College students who strive for high grades have a variety of overlapping reasons for studying and working hard. For some, college is a stepping stone to graduate school or a professional program, and a stellar transcript is crucial to getting into a top program. For others, the motivation to achieve is a byproduct of talent or interest in the subject matter. For others, it’s a matter of perfectionism. Regardless of the reason, the drive for academic performance can lead some to use cognitive enhancers (“smart drugs”) like Ritalin and Adderall. In this week’s STASH, we review a study by Joachim Stoeber and Sarah Hotham that explores possible associations between aspects of perfectionism and attitudes about cognitive enhancer use.
What was the research question?
Are different aspects of perfectionism (e.g., parental pressure and expectations, need for neatness and organization) associated with positive or negative attitudes towards cognitive enhancer use?
What did the researchers do?
The researchers used data from 268 students recruited through a university research participation program. The participants rated themselves on items related to four aspects of perfectionism: personal standards, concern over mistakes and doubts about actions, parental expectations and criticism, and need for organization and neatness. The participants also answered questions about whether they had generally had a positive attitude about cognitive enhancer use, whether they believed that it was moral to use cognitive enhancers, and whether the benefits of cognitive enhancers were worth potential temporary or permanent side effects. The researchers calculated correlations to measure the associations between the students’ levels of perfectionism and their views on cognitive enhancers.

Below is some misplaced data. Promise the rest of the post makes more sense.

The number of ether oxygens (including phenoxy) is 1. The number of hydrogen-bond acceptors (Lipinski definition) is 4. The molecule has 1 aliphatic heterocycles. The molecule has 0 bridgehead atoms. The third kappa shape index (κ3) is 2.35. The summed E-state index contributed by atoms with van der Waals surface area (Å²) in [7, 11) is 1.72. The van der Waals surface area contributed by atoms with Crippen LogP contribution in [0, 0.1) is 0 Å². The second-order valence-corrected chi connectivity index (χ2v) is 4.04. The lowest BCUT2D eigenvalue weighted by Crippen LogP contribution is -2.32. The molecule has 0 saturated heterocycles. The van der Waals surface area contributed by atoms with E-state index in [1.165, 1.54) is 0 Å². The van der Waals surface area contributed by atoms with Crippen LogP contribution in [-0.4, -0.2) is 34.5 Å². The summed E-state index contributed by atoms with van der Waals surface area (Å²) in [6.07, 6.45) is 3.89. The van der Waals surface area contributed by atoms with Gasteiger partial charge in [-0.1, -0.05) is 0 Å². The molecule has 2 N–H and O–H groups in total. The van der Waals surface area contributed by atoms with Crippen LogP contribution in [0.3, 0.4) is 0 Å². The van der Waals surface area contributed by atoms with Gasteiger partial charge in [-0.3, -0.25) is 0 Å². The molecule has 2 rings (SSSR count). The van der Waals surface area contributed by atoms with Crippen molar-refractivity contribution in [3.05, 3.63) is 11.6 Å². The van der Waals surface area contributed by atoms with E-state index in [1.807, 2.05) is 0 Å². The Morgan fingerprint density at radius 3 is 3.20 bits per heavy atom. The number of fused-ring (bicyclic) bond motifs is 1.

What did they find?
As Figure 1 shows, those who were more concerned with making mistakes and those who felt parental pressures were more likely than others to have positive views of cognitive enhancers. Those who felt parental pressure also were less likely to be concerned with the potential harmful effects of cognitive enhancer use. Those who valued neatness and organization more were less likely to have positive views of cognitive enhancer use and less likely to consider cognitive enhancer use morally acceptable.
Why do these findings matter?
Studies like this one can help school administrators and peer advisors identify students who might be more likely to use cognitive enhancers as a temporary solution to the demands and stress of college academic workloads. Perhaps by talking to students about managing personal and parental expectations and about time management and organization, schools can decrease the number of students who risk long-term effects on their minds and bodies just to make it through the next test or paper.
Every study has limitations. What about this one?
The sample was predominantly female (87%), so it was not representative of all college students. Also in this study participants were asked about their attitudes towards cognitive enhancer use, not their actual cognitive enhancer use. Future studies should compare aspects of perfectionism and other personality traits to actual cognitive enhancer use.
Figure 1. Correlations between measures of aspects of perfectionism and responses regarding attitudes about cognitive enhancer use. Adapted from Stoeber and Hotham. (2016). Click image to enlarge
PS: Personal standards, CD: Concerns and doubts, PP: Parental pressure, ON: Organization and neatness
For more information:
Click here for the National Institute on Drug Abuse’s statement on cognitive enhancer abuse.
-- Matthew Tom
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